Financial markets take one step back, two steps forward
July was a volatile month, with both stocks and bonds bouncing around only to end the month up slightly. Uncertainty—economic and political, domestic and international—drove the volatility. Throughout July, the S&P 500 Index moved more than 2 percent up and down, before ending the month up 1.39 percent, while the Nasdaq showed similar volatility and wound up essentially flat, with a small positive move of 0.15 percent. Domestic stocks suffered from announcements of a slowing economy, although earnings results were reasonably robust, with 71 percent of S&P 500 companies beating estimates, as of the last week of July. Still, only 43 percent of companies succeeded in beating top-line revenue estimates, the lowest percentage we’ve seen since the first quarter of 2009.
Technical indicators strengthened over the month, with the 50-day moving average well above the 200-day moving average for both indices. The S&P 500 has traded within a well-defined channel, which began back in early June (see chart). Equities ended July toward the upper bounds of the channel. Technical analysts will likely be watching for a breakout in either direction as a sign of where the market is headed for the remainder of the year.
International markets showed similar trends. The MSCI EAFE Index was up 1.13 percent, while the MSCI Emerging Markets Index was up 1.61 percent. Despite the improvement, technical indicators remained weak. The dominant influences on these markets were actions by official institutions. On July 5, both the European Central Bank (ECB) and the People’s Bank of China announced rate cuts within minutes of each other. This fueled some speculation of coordinated action, but whether this was agreed upon ahead of time or just a coincidence is unclear.
Central bank speculation also took center stage toward the end of the month, when Mario Draghi, the ECB president, stated that the bank would do whatever it took to support the euro. Although the remarks were made in a meeting not primarily focused on the European debt crisis, investors extrapolated from Mr. Draghi’s comments that he and the ECB might consider ramping up purchases of peripheral European debt. This resulted in a bounce back in the demand for both European equity and debt.
Slowing growth around the world, combined with political uncertainty, benefited fixed income. U.S. Treasury yields declined to all-time lows in July. After breaking below 1.5 percent, yields on the 10-year tumbled to 1.38 percent. This didn’t last long, however, as they rebounded on Mr. Draghi’s pledge to preserve the euro. Despite this setback, the Barclays Capital Aggregate Bond Index returned 1.38 percent over the month. U.S. Treasury yields are now at their historic lows, but they remain higher than yields in Germany, Switzerland, and Japan.
Investors continued to gravitate toward risky bonds as well, causing the Barclays Capital U.S. Corporate High Yield Index to return 1.90 percent in July. Low default rates and reasonably attractive spreads have resulted in the high-yield index outperforming the Barclays Capital Aggregate Bond Index year-to-date. On an absolute basis, yields are very low compared with historical standards, but relative to Treasuries they remain near average levels.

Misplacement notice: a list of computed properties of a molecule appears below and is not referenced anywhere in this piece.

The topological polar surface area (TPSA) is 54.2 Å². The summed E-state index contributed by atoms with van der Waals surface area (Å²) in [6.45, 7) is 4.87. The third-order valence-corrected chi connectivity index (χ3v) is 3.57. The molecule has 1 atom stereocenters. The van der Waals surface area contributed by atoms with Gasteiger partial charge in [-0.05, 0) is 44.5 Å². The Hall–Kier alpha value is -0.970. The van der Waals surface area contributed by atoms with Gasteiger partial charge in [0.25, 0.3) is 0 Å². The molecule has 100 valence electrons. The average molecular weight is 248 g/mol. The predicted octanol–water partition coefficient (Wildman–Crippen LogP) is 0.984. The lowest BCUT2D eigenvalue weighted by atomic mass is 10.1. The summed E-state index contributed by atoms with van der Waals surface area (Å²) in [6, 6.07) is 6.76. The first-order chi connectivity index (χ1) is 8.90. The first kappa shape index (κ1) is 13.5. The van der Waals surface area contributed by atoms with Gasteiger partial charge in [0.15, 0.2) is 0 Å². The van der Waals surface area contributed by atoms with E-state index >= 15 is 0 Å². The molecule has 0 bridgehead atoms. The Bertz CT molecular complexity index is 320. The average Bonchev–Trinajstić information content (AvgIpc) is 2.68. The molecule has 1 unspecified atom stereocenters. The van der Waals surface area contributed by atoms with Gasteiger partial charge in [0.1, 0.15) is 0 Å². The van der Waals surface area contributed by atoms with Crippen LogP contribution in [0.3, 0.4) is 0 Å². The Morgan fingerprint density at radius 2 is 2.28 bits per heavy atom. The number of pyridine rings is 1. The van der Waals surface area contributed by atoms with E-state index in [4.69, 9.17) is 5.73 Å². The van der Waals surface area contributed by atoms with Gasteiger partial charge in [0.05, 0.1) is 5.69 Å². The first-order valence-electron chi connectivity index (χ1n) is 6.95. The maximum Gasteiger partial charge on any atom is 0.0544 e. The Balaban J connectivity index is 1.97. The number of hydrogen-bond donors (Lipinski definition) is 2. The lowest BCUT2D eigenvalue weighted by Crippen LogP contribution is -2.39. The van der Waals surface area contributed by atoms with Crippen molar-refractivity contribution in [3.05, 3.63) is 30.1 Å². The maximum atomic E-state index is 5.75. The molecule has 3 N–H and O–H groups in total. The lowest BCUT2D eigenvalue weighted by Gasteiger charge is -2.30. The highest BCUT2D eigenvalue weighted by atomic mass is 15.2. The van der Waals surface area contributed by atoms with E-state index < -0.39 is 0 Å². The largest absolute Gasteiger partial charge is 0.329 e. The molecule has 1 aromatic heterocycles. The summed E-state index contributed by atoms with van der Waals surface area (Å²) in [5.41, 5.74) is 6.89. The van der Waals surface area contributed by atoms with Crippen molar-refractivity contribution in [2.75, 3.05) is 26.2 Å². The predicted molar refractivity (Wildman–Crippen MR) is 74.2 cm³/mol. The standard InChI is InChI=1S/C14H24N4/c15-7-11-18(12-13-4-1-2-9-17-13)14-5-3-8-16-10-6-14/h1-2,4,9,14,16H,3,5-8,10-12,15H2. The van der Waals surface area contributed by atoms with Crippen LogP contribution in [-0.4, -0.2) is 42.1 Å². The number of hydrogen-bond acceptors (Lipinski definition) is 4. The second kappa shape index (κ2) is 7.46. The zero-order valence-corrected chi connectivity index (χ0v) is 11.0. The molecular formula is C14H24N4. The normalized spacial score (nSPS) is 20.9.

Overall, U.S. markets remain reasonably strong, although valuations are fair to high by historical standards. International markets are weaker on both an absolute and a technical basis and seem to depend significantly on governmental action, but they are more reasonably valued.
Focus on uncertainty from Washington, DC
Washington remained at the center of attention in July. The Supreme Court of the United States ruled that “Obamacare,” formally the Patient Protection and Affordable Care Act, was constitutional, laying the grounds for implementation. Although the ruling did remove uncertainty over the act, it also effectively guaranteed that taxes would increase by at least the amounts written into the bill. The ruling also increased the perceived stakes in the upcoming election, with Republicans vowing to repeal the bill if they take control of the government.
Growing awareness of the consequences of the pending “fiscal cliff” also increased uncertainty. The fiscal cliff—a term used to describe numerous tax increases and spending cuts that will take effect at the end of this year unless explicitly repealed—would likely cut anywhere from 3 percent to 6 percent of gross domestic product (GDP) at the start of 2013. Given current growth levels of under 2 percent, this would likely mean a recession early next year unless Congress acts.
Finally, it is becoming clear that the U.S. will hit the federal debt ceiling again by early fall, well before the election. Given the acrimony and last-minute settlement of the issue last time, many investors expect that this year’s process could be equally disruptive.
All of these factors have acted to increase uncertainty and postpone decision making by both consumers and businesses. This has, without question, been a contributing factor to slower U.S. economic growth.
Europe remains unsettled as well
Hurricane Greece continued to spin, without much effect in July, but Hurricane Spain spun back up in a big way. In the early part of the month, the Spanish banking system was found to be insolvent, and a hurried agreement was reached to recapitalize it. The details were somewhat foggy, but the speed and size of the agreement calmed markets. That calm fell apart later in the month, as the details became clearer, and Spanish government bond yields spiked back above the 7-percent threshold that is considered a red line. At the end of the month, the reaffirmation of support for the euro by Mr. Draghi calmed markets again.